Veins carry blood to the heart and have one-way valves that keep blood from flowing backward. But when those valves weaken, blood can pool in the lower legs increasing the pressure inside the veins. The resulting twisted blue bulges, known as varicose veins, may cause your legs to feel heavy, tired or achy and make you feel self-conscious about their unsightly appearance, but they don’t pose a major health threat.
In general, ropy veins are not directly related to heart trouble. Arteries bring oxygen-rich blood from the heart to the toes while veins return the oxygen-poor blood from the toes back to the heart. So heart disease and peripheral artery disease (or poor circulation) are related to the arterial system while varicose veins involve the venous system.
“In certain data sets, we have seen that varicose veins have been associated with heart disease but generally, one does not lead to the other since they’re really separate systems,” explains Syed T. Ahsan, M.D., a vascular medicine specialist at Henry Ford Health.
Nevertheless, people who have varicose veins often suffer from restless, achy legs, particularly when they’ve been on their feet all day. They may experience nighttime cramping or restless legs syndrome. In severe cases, their skin may change color and become thickened and irritated. Some patients even develop visible sores around their ankles.
While many factors can increase your risk of developing varicose veins (including a family history, pregnancy, carrying around extra weight, and lack of movement and age), once a vein becomes varicose, it cannot repair itself. The good news: What’s good for the heart is also good for the veins. So even though varicose veins are mostly a cosmetic nuisance, these 5 strategies can help minimize their influence:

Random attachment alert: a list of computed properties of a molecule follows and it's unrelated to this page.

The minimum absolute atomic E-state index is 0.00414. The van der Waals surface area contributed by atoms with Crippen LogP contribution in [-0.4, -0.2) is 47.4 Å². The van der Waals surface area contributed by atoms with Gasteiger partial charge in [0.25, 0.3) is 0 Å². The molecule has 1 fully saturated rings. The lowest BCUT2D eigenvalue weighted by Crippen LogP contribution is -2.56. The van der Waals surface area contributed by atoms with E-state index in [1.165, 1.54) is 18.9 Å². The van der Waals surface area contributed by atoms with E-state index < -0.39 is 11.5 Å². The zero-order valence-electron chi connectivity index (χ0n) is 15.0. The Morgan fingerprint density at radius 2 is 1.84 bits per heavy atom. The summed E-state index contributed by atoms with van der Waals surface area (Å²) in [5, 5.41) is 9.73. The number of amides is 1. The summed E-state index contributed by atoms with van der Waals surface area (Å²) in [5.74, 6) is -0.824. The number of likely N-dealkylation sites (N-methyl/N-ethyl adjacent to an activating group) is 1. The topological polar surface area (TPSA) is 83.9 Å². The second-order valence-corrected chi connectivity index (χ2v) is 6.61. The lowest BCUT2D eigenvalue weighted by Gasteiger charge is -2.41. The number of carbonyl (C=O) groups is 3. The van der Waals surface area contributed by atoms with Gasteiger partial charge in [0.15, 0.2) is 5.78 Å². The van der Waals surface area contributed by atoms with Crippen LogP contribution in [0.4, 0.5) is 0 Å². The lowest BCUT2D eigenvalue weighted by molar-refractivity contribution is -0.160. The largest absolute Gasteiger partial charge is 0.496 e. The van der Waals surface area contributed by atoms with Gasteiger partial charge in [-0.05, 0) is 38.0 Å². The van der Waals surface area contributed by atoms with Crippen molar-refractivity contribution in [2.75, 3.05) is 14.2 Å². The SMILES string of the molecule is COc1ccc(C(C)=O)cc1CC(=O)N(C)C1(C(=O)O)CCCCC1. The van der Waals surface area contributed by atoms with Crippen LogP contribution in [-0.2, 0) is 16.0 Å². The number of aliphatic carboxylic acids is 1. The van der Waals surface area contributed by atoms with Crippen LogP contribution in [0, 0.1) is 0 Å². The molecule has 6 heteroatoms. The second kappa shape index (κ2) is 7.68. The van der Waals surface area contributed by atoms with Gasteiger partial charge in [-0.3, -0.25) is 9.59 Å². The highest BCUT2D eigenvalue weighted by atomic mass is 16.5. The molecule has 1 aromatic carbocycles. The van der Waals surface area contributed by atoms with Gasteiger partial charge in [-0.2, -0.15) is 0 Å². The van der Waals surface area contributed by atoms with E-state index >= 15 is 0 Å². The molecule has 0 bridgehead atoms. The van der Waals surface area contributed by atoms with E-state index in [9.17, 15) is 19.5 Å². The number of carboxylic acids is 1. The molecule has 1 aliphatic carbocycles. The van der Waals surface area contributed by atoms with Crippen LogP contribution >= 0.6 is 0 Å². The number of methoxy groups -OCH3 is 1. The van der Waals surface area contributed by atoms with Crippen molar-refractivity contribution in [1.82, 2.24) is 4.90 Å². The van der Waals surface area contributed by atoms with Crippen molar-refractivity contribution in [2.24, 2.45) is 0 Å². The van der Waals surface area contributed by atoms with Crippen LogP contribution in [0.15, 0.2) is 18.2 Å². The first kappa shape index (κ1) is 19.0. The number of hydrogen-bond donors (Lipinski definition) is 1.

- Eat right. Processed food and drinks can worsen varicose vein presence and cause swelling in the legs. Keep yourself healthy by making health healthy food choices. Look for ways to swap out unhealthy ingredients in recipes for low-fat or reduced sodium options.
- Lose weight. If you’re lugging around extra padding, you’re overtaxing your veins. Losing weight can help prevent varicose veins by reducing that added pressure.
- Get moving. Standing or sitting for long periods of time increases the amount of blood that pools in your already compromised veins. Exercising not only promotes healthy circulation in the veins, it also prevents peripheral arterial disease (or poor circulation in the arteries).
- Wear compression stockings. “If they’re not too bothersome, we recommend wearing elastic compression stockings to prevent varicose veins from getting worse,” says Dr. Ahsan. “Wear them on days you are spending a lot of time on your feet to help reduce pain and swelling and delay the onset of skin disease caused by these veins.” Just be sure to take off compression garments at night.
- See a specialist. Varicose veins become medical problems when your legs feel heavy, achy, swollen or itchy. “In most cases, doctors can help patients by providing minimally-invasive procedure options,” says Dr. Ahsan. “Most of these procedures are considered outpatient meaning you can go home the same day and don’t need to be put under with anesthesia.”
Most insurance companies reimburse treatment of varicose veins if they’re deemed medically necessary. Most commonly, your doctor will order a venous ultrasound to determine the type of vein disease you have. If there’s reflux in the vein (meaning the blood flows backward), insurance will likely cover treatment, says Dr. Ahsan.
To find a vascular health specialist at Henry Ford, visit henryford.com or call 1-800-436-7936.
Dr. Syed Ahsan is a vascular medicine specialist. He sees patients at a number of Henry Ford Health facilities, including the Henry Ford Medical Centers in Detroit and Livonia, Michigan.